Charli Penn: The rule of thumb is that when you're mailing out wedding invitations you invite the spouse of the friend or family member, or their significant other if they live together at the same address. If they weren't together when you sent out the invitations you had no way of knowing they would reunite and you'd want to include him. If you have any room at all, try to include this new plus one. But, if you need to wait until your RSVPs come back just explain this to your friend -- she should understand. Chances are a space will open up. Be patient and see what happens.


Virginia: What are good thank-you presents to get for parents after the wedding? My parents, in particular, have been exceedingly generous and helpful, and I'd love a present that shows my gratitude. I have heard of the idea of purchasing a photo album from the photographer, but I'm looking for other ideas as well. Thanks!

Charli Penn: They will, of course, want that photo album, but there are some other ways you can say "thanks" for all their help. Have you considered gifting them with a memorable experience? Have they been dying to see a play or a show and haven't had the money? Is your dad craving a weekend at the golf-course he loves? And your mom a spa visit? If they dedicated a lot of their time and energy to helping make your wedding dreams come true, it could be nice to create a special day for them too, right? Hey, maybe even a couple's cooking class or a boat ride -- just something relaxing and enjoyable for them.


Boston, Mass.: Because of our budget, my fiance and I can only really afford a small family wedding/reception, but we want to include all of our friends in the celebration. Our plan is to have a "friend reception" the next day. It would be hosted like our normal house parties (potluck and BYOB). Our friends are understanding and on board with the idea, but I'm unsure how to throw, essentially, a wedding-themed party instead of a second reception. Any suggestions?

Charli Penn: No rules apply here, so have fun with it. If you want to make sure that this "friend reception" is more casual than the wedding itself was, consider making it a brunch instead of a dinner, or maybe even just more of a cocktail hour to change the vibe altogether. Serve your favorite desserts instead of another wedding cake, and don't feel as though you have to repeat elements from the reception the night before that your friends might have missed (i.e. bouquet toss, cake-cutting, garter toss, etc.) Including a toast and another first dance will make it feel celebratory, but not repetitive.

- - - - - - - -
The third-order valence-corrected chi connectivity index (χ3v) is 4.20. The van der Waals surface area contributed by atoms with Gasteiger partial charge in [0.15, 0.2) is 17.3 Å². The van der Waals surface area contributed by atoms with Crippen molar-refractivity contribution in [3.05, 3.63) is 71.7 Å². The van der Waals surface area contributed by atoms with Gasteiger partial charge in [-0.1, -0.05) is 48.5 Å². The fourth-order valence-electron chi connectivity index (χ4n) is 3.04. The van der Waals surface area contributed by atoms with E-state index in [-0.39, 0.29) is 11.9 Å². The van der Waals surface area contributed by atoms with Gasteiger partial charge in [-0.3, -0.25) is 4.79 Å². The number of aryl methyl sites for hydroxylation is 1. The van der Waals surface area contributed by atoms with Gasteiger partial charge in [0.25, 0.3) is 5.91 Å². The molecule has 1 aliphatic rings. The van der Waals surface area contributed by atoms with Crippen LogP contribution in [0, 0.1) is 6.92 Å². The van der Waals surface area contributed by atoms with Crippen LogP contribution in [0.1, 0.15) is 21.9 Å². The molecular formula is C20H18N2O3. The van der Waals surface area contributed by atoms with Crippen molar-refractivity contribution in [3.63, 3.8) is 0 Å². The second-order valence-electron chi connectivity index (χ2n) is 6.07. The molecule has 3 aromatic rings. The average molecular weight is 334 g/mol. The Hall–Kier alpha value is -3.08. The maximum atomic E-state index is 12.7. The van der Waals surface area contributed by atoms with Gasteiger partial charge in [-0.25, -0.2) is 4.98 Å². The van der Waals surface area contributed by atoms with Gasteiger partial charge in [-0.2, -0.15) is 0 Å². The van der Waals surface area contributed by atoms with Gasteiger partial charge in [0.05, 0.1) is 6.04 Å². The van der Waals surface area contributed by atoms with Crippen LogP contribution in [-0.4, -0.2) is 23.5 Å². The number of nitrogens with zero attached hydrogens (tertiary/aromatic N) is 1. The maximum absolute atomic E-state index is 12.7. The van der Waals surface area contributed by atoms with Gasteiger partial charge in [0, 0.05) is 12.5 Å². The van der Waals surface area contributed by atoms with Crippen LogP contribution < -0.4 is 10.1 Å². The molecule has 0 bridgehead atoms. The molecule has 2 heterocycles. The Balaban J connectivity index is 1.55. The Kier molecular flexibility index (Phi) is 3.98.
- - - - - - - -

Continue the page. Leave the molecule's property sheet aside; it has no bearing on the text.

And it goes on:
Austin, Tex.: My fiance and I are trying to plan our wedding on our own and our parents are giving us the gift of paying for the wedding. What are the ways that we can split the costs? I have heard of the F.L.O.P. flowers, liquor, music and photography. Is that the new traditional way of splitting costs for a wedding?

Charli Penn: Congratulations on having help from your parents. (A lot of couples have to pay for their own weddings these days.) First things first, have a conversation with both your parents together to get a feel for what each of them would like to pay for or contribute to the wedding. This may help you with assignments, and then afterwards you can follow up with an open discussion about who should cover what. The reception can be very costly, so splitting up the flowers and the food/liquor is a good idea. Here's a sample breakdown:

Groom's side:

- music and entertainment

- the rehearsal dinner.

- tuxedos

- venue/food/liquor 50%

Bride side:

- Wedding gown

- flowers

- cake

- venue/food/liquor 50%

- invitations


Washington, D.C.: I told a not-so-close friend of mine to save the date for my upcoming wedding, but am now not sure if we have enough space for her. I regret the decision to ask her to save the date but I must invite her, right? Also, I am running low on wedding invitations and cannot afford to print a new batch out. If I do end up inviting her -- which I think I have to -- can I just e-mail her with the details? I realize this is very poor planning on my part but am now stuck with the consequences! Thanks for your help.

Charli Penn: Yes, you should invite everyone you sent out a save-the-date to, and e-mail invites aren't a good idea if you can help it. It would be better to purchase a more affordable invitation (even if it doesn't match the others you sent out) to send to her, then to just e-mail her. Chances are not everyone you invite will be able to attend, you'll probably end up with a seat for her, don't worry.


Charli Penn: Congrats to you all on your engagements! Thanks for all the great questions -- sorry I couldn't make it to everyone's. I really had a good time chatting with you all. Have a great rest of day, and of course, for more wedding planning advice pay me a visit at